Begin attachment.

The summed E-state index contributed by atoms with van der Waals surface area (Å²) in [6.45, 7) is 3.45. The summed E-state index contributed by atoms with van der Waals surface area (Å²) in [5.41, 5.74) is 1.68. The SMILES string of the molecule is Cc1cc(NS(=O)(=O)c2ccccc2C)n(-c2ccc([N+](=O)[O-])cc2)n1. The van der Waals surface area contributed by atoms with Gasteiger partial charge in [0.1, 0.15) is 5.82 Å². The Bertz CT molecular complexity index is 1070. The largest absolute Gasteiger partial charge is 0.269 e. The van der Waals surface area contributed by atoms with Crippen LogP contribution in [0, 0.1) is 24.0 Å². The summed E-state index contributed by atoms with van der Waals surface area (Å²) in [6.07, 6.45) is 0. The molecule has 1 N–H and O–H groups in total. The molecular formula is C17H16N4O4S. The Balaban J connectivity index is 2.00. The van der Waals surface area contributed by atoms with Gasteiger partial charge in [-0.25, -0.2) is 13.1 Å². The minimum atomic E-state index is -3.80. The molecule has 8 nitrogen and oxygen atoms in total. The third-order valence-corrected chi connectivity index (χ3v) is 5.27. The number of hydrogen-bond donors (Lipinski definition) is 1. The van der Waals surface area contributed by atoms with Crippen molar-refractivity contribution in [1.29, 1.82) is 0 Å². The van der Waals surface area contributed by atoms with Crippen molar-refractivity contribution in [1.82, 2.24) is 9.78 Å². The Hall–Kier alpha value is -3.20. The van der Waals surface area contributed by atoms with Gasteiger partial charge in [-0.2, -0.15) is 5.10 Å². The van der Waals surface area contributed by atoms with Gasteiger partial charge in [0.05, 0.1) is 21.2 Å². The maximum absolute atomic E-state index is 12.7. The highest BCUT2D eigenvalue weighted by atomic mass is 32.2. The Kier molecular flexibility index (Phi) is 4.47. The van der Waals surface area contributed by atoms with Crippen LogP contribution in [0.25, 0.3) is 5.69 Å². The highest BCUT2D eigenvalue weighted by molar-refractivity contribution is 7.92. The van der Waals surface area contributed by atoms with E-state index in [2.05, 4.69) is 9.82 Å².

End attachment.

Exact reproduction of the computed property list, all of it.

The summed E-state index contributed by atoms with van der Waals surface area (Å²) in [6.45, 7) is 3.45. The summed E-state index contributed by atoms with van der Waals surface area (Å²) in [5.41, 5.74) is 1.68. The SMILES string of the molecule is Cc1cc(NS(=O)(=O)c2ccccc2C)n(-c2ccc([N+](=O)[O-])cc2)n1. The van der Waals surface area contributed by atoms with Gasteiger partial charge in [0.1, 0.15) is 5.82 Å². The Bertz CT molecular complexity index is 1070. The largest absolute Gasteiger partial charge is 0.269 e. The van der Waals surface area contributed by atoms with Crippen LogP contribution in [0, 0.1) is 24.0 Å². The summed E-state index contributed by atoms with van der Waals surface area (Å²) in [6.07, 6.45) is 0. The molecule has 1 N–H and O–H groups in total. The molecular formula is C17H16N4O4S. The Balaban J connectivity index is 2.00. The van der Waals surface area contributed by atoms with Gasteiger partial charge in [-0.25, -0.2) is 13.1 Å². The minimum atomic E-state index is -3.80. The molecule has 8 nitrogen and oxygen atoms in total. The third-order valence-corrected chi connectivity index (χ3v) is 5.27. The number of hydrogen-bond donors (Lipinski definition) is 1. The van der Waals surface area contributed by atoms with Crippen molar-refractivity contribution in [1.29, 1.82) is 0 Å². The van der Waals surface area contributed by atoms with Crippen molar-refractivity contribution in [1.82, 2.24) is 9.78 Å². The Hall–Kier alpha value is -3.20. The van der Waals surface area contributed by atoms with Gasteiger partial charge in [-0.2, -0.15) is 5.10 Å². The van der Waals surface area contributed by atoms with Gasteiger partial charge in [0.05, 0.1) is 21.2 Å². The maximum absolute atomic E-state index is 12.7. The highest BCUT2D eigenvalue weighted by atomic mass is 32.2. The Kier molecular flexibility index (Phi) is 4.47. The van der Waals surface area contributed by atoms with Crippen LogP contribution in [0.25, 0.3) is 5.69 Å². The highest BCUT2D eigenvalue weighted by molar-refractivity contribution is 7.92. The van der Waals surface area contributed by atoms with E-state index in [2.05, 4.69) is 9.82 Å².